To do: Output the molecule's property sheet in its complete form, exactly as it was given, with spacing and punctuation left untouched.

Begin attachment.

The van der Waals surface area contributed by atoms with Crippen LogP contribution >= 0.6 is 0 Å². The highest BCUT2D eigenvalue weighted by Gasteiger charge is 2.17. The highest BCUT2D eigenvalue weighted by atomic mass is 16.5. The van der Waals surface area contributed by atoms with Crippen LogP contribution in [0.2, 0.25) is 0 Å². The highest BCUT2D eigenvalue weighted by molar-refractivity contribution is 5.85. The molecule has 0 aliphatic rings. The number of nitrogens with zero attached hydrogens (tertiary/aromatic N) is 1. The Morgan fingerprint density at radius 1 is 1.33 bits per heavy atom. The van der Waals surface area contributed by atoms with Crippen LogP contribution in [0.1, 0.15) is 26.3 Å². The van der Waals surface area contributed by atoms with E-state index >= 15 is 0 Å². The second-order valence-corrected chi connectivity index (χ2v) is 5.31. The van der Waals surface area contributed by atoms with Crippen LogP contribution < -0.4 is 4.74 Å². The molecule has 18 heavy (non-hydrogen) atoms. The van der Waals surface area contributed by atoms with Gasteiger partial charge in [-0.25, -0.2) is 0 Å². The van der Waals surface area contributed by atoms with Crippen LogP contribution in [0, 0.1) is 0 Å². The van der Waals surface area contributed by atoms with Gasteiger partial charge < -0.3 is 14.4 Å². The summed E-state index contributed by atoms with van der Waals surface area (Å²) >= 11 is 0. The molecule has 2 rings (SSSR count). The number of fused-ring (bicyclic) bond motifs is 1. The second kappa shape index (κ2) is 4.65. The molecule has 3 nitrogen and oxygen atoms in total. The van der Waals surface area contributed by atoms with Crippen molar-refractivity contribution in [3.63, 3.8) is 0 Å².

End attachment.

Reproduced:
The van der Waals surface area contributed by atoms with Crippen LogP contribution >= 0.6 is 0 Å². The highest BCUT2D eigenvalue weighted by Gasteiger charge is 2.17. The highest BCUT2D eigenvalue weighted by atomic mass is 16.5. The van der Waals surface area contributed by atoms with Crippen LogP contribution in [0.2, 0.25) is 0 Å². The highest BCUT2D eigenvalue weighted by molar-refractivity contribution is 5.85. The molecule has 0 aliphatic rings. The number of nitrogens with zero attached hydrogens (tertiary/aromatic N) is 1. The Morgan fingerprint density at radius 1 is 1.33 bits per heavy atom. The van der Waals surface area contributed by atoms with Crippen LogP contribution in [0.1, 0.15) is 26.3 Å². The van der Waals surface area contributed by atoms with E-state index >= 15 is 0 Å². The second-order valence-corrected chi connectivity index (χ2v) is 5.31. The van der Waals surface area contributed by atoms with Crippen LogP contribution < -0.4 is 4.74 Å². The molecule has 18 heavy (non-hydrogen) atoms. The van der Waals surface area contributed by atoms with Gasteiger partial charge in [-0.25, -0.2) is 0 Å². The van der Waals surface area contributed by atoms with Crippen LogP contribution in [0, 0.1) is 0 Å². The van der Waals surface area contributed by atoms with Gasteiger partial charge < -0.3 is 14.4 Å². The summed E-state index contributed by atoms with van der Waals surface area (Å²) >= 11 is 0. The molecule has 2 rings (SSSR count). The number of fused-ring (bicyclic) bond motifs is 1. The second kappa shape index (κ2) is 4.65. The molecule has 3 nitrogen and oxygen atoms in total. The van der Waals surface area contributed by atoms with Crippen molar-refractivity contribution in [3.63, 3.8) is 0 Å².